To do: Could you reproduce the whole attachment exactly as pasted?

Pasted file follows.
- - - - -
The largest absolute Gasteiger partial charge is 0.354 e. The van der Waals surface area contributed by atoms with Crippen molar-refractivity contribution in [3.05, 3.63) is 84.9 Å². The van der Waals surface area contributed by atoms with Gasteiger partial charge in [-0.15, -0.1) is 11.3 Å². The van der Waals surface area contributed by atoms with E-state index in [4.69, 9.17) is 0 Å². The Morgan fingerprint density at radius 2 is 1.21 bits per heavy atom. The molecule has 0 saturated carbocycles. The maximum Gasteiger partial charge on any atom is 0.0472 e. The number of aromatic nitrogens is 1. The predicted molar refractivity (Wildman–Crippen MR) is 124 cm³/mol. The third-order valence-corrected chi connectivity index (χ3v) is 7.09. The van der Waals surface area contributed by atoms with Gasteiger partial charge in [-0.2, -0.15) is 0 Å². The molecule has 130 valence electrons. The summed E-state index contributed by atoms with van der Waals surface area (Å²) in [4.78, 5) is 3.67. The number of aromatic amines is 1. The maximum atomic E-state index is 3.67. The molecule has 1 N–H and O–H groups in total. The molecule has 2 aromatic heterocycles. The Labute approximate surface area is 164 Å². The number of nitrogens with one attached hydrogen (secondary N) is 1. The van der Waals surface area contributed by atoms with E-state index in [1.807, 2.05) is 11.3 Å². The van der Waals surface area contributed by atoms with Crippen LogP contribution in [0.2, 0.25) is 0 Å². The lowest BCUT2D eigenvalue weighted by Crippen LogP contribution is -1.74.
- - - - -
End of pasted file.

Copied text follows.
The largest absolute Gasteiger partial charge is 0.354 e. The van der Waals surface area contributed by atoms with Crippen molar-refractivity contribution in [3.05, 3.63) is 84.9 Å². The van der Waals surface area contributed by atoms with Gasteiger partial charge in [-0.15, -0.1) is 11.3 Å². The van der Waals surface area contributed by atoms with E-state index in [4.69, 9.17) is 0 Å². The Morgan fingerprint density at radius 2 is 1.21 bits per heavy atom. The molecule has 0 saturated carbocycles. The maximum Gasteiger partial charge on any atom is 0.0472 e. The number of aromatic nitrogens is 1. The predicted molar refractivity (Wildman–Crippen MR) is 124 cm³/mol. The third-order valence-corrected chi connectivity index (χ3v) is 7.09. The van der Waals surface area contributed by atoms with Gasteiger partial charge in [-0.2, -0.15) is 0 Å². The molecule has 130 valence electrons. The summed E-state index contributed by atoms with van der Waals surface area (Å²) in [4.78, 5) is 3.67. The number of aromatic amines is 1. The maximum atomic E-state index is 3.67. The molecule has 1 N–H and O–H groups in total. The molecule has 2 aromatic heterocycles. The Labute approximate surface area is 164 Å². The number of nitrogens with one attached hydrogen (secondary N) is 1. The van der Waals surface area contributed by atoms with E-state index in [1.807, 2.05) is 11.3 Å². The van der Waals surface area contributed by atoms with Crippen LogP contribution in [0.2, 0.25) is 0 Å². The lowest BCUT2D eigenvalue weighted by Crippen LogP contribution is -1.74.